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This question already has an answer here:

Let's say you are visiting https://57vdyr6tyuibgyoihp.blogspot.com. Does the ISP only see the blogspot.com part, or the entire 57vdyr6tyuibgyoihp.blogspot.com?

marked as duplicate by Arminius, Steve, schroeder Oct 16 '17 at 18:19

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  • The entire hostname. But only the hostname, no other info (no cookies, not the request URL and so on). – peterh says reinstate Monica Oct 16 '17 at 4:08
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I think you are referring to the hostname as given in clear text in the SNI extension in the ClientHello message as part of the TLS handshake. Since this extension is used to tell the server what certificate to provide as part of the TLS handshake and the server might have different certificates for different subdomains, the SNI extension must contain the full hostname like foo.bar.example.org and not only part of it like example.org.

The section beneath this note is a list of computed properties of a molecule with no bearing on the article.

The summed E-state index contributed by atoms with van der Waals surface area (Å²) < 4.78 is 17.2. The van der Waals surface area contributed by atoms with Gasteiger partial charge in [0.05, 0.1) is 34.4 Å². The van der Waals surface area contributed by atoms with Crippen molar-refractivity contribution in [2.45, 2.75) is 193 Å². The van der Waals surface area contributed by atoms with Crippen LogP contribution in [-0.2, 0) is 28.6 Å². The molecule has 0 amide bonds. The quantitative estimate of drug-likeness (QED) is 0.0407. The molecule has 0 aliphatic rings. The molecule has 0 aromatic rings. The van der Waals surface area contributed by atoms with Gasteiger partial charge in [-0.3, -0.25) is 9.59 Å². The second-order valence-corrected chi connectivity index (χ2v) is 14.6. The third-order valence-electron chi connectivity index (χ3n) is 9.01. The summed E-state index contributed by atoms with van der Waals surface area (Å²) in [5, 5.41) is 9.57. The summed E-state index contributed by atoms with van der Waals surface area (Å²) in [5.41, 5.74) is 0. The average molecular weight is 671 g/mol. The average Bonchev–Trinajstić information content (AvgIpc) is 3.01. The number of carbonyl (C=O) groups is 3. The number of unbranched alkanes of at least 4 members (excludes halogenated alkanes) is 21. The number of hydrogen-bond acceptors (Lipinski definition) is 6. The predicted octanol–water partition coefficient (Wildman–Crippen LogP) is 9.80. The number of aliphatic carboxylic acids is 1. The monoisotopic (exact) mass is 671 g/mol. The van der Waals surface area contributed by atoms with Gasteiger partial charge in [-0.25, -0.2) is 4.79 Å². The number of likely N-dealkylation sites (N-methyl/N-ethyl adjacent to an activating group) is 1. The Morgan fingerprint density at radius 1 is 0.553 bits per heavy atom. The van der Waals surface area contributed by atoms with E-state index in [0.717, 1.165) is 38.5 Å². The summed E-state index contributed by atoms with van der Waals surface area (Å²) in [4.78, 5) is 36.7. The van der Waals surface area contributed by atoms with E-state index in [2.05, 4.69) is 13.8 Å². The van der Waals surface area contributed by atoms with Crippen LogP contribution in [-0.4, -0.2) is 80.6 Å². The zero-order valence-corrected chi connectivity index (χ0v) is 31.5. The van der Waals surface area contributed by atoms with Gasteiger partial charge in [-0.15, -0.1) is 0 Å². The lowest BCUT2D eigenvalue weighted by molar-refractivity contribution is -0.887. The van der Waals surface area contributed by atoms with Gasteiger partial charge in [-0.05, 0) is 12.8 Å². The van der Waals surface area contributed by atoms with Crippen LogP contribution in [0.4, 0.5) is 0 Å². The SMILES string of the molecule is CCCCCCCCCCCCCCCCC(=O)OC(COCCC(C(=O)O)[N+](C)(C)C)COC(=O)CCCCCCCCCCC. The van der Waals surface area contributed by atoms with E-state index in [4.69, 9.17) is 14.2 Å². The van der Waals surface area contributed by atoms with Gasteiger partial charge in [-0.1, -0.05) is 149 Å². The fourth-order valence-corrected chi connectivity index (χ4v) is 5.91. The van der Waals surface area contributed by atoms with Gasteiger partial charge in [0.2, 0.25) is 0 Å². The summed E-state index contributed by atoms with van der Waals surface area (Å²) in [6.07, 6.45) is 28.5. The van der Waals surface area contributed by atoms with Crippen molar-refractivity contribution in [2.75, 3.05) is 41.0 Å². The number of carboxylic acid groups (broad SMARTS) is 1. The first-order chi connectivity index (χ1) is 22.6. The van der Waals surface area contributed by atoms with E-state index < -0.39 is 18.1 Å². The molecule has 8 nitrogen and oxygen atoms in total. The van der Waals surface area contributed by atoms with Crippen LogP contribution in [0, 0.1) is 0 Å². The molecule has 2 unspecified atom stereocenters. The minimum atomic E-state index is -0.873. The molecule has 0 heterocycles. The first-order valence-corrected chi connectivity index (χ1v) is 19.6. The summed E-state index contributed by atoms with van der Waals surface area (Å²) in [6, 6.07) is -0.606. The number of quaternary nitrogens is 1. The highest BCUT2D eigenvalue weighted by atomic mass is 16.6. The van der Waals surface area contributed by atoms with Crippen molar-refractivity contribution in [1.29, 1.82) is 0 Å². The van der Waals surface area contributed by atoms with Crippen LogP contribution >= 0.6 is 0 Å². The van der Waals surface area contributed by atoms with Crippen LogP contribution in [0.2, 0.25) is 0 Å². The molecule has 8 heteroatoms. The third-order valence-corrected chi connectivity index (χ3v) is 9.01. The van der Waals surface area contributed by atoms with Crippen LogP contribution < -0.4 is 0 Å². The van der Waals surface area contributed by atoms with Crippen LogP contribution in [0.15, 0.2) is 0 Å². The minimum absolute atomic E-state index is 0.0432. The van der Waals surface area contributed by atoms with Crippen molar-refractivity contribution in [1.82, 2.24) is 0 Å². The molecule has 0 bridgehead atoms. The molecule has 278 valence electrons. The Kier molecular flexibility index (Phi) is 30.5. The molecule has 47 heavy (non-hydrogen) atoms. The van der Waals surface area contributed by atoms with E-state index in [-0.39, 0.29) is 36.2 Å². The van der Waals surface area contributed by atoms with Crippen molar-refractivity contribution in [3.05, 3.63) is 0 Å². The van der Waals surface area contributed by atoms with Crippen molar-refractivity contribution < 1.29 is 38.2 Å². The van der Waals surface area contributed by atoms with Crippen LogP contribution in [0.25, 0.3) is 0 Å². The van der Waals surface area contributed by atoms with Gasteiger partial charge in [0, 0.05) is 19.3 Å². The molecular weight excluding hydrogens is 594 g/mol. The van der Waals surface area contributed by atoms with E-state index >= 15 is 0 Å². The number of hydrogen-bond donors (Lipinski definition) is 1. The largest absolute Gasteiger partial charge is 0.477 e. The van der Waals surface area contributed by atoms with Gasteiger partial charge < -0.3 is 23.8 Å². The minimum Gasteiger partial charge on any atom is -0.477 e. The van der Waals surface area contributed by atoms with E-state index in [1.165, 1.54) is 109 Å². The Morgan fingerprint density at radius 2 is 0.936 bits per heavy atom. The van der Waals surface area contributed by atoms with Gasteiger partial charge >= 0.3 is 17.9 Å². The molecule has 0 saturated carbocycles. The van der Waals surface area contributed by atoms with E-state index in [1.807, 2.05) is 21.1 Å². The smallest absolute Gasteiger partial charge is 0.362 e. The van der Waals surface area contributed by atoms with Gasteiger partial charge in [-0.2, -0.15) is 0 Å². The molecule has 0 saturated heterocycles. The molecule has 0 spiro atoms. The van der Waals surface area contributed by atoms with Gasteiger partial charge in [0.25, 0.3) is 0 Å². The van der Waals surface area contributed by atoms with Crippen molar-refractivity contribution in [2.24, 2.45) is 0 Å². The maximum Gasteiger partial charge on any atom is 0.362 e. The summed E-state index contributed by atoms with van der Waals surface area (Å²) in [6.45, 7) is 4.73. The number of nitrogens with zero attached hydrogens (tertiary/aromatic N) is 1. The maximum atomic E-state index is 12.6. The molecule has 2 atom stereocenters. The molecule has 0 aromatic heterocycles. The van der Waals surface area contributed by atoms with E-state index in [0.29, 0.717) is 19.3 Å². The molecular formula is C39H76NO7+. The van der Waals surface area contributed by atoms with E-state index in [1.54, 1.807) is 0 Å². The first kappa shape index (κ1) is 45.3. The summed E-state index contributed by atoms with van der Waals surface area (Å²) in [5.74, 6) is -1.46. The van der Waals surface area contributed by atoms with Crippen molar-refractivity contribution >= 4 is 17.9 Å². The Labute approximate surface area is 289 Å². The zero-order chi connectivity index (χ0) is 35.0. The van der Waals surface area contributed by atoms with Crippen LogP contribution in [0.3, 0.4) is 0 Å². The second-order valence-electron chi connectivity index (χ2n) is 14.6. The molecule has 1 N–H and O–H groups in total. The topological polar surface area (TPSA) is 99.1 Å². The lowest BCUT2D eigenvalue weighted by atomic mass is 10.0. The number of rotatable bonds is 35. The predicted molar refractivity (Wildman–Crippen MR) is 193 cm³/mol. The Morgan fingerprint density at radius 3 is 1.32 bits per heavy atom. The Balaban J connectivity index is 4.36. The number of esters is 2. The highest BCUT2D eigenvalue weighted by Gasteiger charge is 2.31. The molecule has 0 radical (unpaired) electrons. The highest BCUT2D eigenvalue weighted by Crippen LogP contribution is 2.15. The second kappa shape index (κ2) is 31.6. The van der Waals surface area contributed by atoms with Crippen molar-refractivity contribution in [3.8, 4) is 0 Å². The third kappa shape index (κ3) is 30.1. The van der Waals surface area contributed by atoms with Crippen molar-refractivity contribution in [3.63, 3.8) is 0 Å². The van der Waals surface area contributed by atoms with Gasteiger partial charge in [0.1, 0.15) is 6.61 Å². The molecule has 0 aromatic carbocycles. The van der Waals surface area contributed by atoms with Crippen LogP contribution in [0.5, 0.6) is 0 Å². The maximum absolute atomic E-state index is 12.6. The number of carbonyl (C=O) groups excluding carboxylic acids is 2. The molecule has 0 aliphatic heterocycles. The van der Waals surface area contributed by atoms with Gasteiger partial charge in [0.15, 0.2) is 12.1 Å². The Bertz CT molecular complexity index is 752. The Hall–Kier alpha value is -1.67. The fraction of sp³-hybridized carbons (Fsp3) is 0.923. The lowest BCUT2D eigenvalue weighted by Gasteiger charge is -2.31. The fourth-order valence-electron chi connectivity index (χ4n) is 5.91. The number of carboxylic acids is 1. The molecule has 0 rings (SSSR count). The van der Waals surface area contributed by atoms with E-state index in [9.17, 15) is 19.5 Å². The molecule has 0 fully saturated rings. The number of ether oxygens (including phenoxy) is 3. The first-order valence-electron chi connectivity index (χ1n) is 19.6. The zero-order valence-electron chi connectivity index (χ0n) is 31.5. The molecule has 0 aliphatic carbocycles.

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As Steffen says, the SNI extension will contain the full hostname. The other way your ISP (or anybody else in a position to monitor traffic on the wire) might deduce the full domain you're going to is by looking at the DNS request. Different subdomains can (and often do) have different IP addresses, so a DNS query needs to contain the full domain name. DNS requests (and responses) are almost always transmitted in plain text.

A less-reliable way is to do a reverse DNS lookup on the IP address you're connecting to. Even if you don't do a DNS query that the ISP sees (maybe you have it locally cached, or configured in a HOSTS file, or something), the ISP sees whatever IP you're connecting to, and can query the domain name system for what names map to that IP address (known as a "reverse DNS" lookup). This is less precise than the other methods, because a given IP address might serve a large number of domain names, so for example they might be able to tell if you're going to abc.example.com, xyz.example.com, or example-site.com (assuming all those domains were served from the same IP address, as may well be the case), but at a minimum they can usually tell who owns the site you're connecting to, and often a given IP address has only one (externally meaningful) domain name.

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